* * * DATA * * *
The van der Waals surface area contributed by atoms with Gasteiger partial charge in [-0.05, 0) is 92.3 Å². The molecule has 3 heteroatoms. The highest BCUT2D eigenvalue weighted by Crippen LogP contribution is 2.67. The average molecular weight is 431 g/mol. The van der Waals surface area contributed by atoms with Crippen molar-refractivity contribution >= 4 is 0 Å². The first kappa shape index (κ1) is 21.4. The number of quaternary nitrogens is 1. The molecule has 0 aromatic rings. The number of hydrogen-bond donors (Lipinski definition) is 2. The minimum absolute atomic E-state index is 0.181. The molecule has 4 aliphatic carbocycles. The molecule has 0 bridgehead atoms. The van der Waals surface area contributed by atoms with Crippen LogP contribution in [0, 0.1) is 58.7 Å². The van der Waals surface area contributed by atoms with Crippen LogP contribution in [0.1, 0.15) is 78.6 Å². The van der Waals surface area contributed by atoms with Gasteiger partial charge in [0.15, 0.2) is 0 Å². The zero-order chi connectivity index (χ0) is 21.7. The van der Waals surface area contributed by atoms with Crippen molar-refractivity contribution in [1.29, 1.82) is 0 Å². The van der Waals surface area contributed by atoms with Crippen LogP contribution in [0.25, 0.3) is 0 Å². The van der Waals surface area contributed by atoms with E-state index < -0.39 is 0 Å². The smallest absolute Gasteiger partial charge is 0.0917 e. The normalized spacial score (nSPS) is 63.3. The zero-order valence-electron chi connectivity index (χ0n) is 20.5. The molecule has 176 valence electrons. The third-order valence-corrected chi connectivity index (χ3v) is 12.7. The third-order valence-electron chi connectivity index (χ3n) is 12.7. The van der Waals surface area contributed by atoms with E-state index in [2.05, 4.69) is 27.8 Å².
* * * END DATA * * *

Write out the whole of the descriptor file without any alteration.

The van der Waals surface area contributed by atoms with Gasteiger partial charge in [-0.05, 0) is 92.3 Å². The molecule has 3 heteroatoms. The highest BCUT2D eigenvalue weighted by Crippen LogP contribution is 2.67. The average molecular weight is 431 g/mol. The van der Waals surface area contributed by atoms with Crippen molar-refractivity contribution >= 4 is 0 Å². The first kappa shape index (κ1) is 21.4. The number of quaternary nitrogens is 1. The molecule has 0 aromatic rings. The number of hydrogen-bond donors (Lipinski definition) is 2. The minimum absolute atomic E-state index is 0.181. The molecule has 4 aliphatic carbocycles. The molecule has 0 bridgehead atoms. The van der Waals surface area contributed by atoms with Crippen LogP contribution in [0, 0.1) is 58.7 Å². The van der Waals surface area contributed by atoms with Crippen LogP contribution in [0.1, 0.15) is 78.6 Å². The van der Waals surface area contributed by atoms with Gasteiger partial charge in [0.15, 0.2) is 0 Å². The zero-order chi connectivity index (χ0) is 21.7. The van der Waals surface area contributed by atoms with Crippen molar-refractivity contribution in [1.29, 1.82) is 0 Å². The van der Waals surface area contributed by atoms with Crippen LogP contribution in [0.25, 0.3) is 0 Å². The van der Waals surface area contributed by atoms with E-state index < -0.39 is 0 Å². The smallest absolute Gasteiger partial charge is 0.0917 e. The normalized spacial score (nSPS) is 63.3. The zero-order valence-electron chi connectivity index (χ0n) is 20.5. The molecule has 176 valence electrons. The third-order valence-corrected chi connectivity index (χ3v) is 12.7. The third-order valence-electron chi connectivity index (χ3n) is 12.7. The van der Waals surface area contributed by atoms with E-state index in [2.05, 4.69) is 27.8 Å².